If you want to be more technical, you could try tacking on 500 calories to the total of each day at the start of next week- and then adding 100 calories per day each week beyond that. You'll gain some size, but you'll spend more time counting calories than you will working out. So it's kind of a waste of time.

Just realize that either approach you choose to prevent body fat increases will cause your muscle to grow less. So figure out what it is you want to do- and don't change midway through. Stick with your choice for at least 6 weeks before you change your diet again.

Question: I hear people talking a lot about their nitrogen balance and amino acid pool in reference to eating- and how you need to work with both in order to grow. Can you tell me about these things?

Answer: I could, but it's the most meaningless topic discussable in any field remotely related to fitness in any way. If I went into length on this subject you would get nothing out of it. The people you hear talking about their amino acid pool and nitrogen balance are not smart and all humankind should be embarrassed on their behalf.

Here's the deal, both of these things are worthless catch phrases and the people who use them, do so to be cool. There's no other explanation. You won't catch someone with knowledge of protein metabolism talking about their amino acid pool. But to be nice, I'll define them for you.

Your amino acid pool is simply the amount of amino acids you currently have in your system. As such, there isn't actually a "pool." It's irritating when people call it that. You just store amino acids in your blood, liver, and muscle tissue, and collectively, that total stored amount is referred to, irritatingly, as your "pool." It's pretty similar to the way your body stores fat, and essentially exactly the same as your carbohydrate storage- but you never hear people talking about their "carbohydrate pool" or "fat pool."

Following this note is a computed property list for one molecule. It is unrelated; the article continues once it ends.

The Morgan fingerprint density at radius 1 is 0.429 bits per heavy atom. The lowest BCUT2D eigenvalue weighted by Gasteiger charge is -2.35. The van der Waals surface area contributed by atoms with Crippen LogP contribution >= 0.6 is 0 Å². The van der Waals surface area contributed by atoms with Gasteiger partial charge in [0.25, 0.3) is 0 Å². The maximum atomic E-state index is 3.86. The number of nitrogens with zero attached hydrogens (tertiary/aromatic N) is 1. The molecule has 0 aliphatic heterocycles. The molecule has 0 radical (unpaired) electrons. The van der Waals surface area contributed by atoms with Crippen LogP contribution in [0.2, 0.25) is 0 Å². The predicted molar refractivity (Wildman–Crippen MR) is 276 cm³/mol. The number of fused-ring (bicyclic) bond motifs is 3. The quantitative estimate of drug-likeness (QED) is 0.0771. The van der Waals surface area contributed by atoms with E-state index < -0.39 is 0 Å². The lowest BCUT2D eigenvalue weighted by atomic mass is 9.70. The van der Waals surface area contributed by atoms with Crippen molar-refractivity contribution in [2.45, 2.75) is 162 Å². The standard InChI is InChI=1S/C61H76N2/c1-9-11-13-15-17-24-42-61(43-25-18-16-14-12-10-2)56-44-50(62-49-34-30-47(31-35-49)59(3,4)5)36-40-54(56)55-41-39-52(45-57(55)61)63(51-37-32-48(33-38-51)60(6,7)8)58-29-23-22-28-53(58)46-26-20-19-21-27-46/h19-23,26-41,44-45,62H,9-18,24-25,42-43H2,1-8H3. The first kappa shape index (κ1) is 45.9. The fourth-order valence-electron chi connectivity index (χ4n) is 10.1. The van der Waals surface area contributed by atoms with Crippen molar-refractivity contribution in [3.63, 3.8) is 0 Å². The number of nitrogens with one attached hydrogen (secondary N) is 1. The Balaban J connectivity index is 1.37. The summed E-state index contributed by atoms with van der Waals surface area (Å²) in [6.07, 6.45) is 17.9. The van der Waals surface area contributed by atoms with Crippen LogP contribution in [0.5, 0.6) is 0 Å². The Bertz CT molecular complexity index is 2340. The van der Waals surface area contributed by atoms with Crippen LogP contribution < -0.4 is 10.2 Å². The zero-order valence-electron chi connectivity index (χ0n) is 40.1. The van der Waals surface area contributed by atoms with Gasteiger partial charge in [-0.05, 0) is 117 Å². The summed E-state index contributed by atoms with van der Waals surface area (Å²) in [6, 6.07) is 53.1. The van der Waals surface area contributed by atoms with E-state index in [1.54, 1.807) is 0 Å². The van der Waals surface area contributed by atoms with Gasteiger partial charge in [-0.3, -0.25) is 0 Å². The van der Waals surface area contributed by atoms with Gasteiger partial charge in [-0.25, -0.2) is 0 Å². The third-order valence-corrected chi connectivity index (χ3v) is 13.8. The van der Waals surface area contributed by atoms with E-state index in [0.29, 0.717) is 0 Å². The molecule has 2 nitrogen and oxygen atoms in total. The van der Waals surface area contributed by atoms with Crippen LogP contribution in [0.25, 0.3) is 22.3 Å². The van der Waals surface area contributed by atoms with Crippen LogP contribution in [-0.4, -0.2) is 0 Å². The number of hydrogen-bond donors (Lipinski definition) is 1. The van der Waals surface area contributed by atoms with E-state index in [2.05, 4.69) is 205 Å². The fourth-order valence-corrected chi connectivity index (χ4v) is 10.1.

If you eat protein, you obviously have more in your system. Calling it a pool is just ridiculous and meaningless. And you can't even measure it anyway, so it's actually especially meaningless.

And then your nitrogen balance: protein has nitrogen on it. Nitrogen is part of every protein molecule. If you eat it, the amount of nitrogen in your body goes up. Again, this is obvious, but people want to sound cool by calling it "nitrogen balance." I guess because you pee out nitrogen, this makes it balancing act. Second only to your amino acid pool, nitrogen balance is the dullest piece of information one can learn in life. And like the pool, it applies to nothing because if you want to measure it, you have to collect all of your urine, feces, hair, semen, semen's hair, spit, sweat, etc. (I made up semen's hair). 100% of every single piece of thing emitted by your body would have to be collected to even have an idea. So naturally it's probably never actually been legitimately measured at any time in history and thus, it's nothing more than meaningless theoretical words.

So next time you hear guys in tank tops talking about either of these two "incredible phenomena" just understand that these are sad, sad living failures who are going nowhere in life due to their inability to comprehend any basic human function.

I'm probably overdoing it a little bit on the aggression with this response. My bad. Have a good Wednesday through Sunday.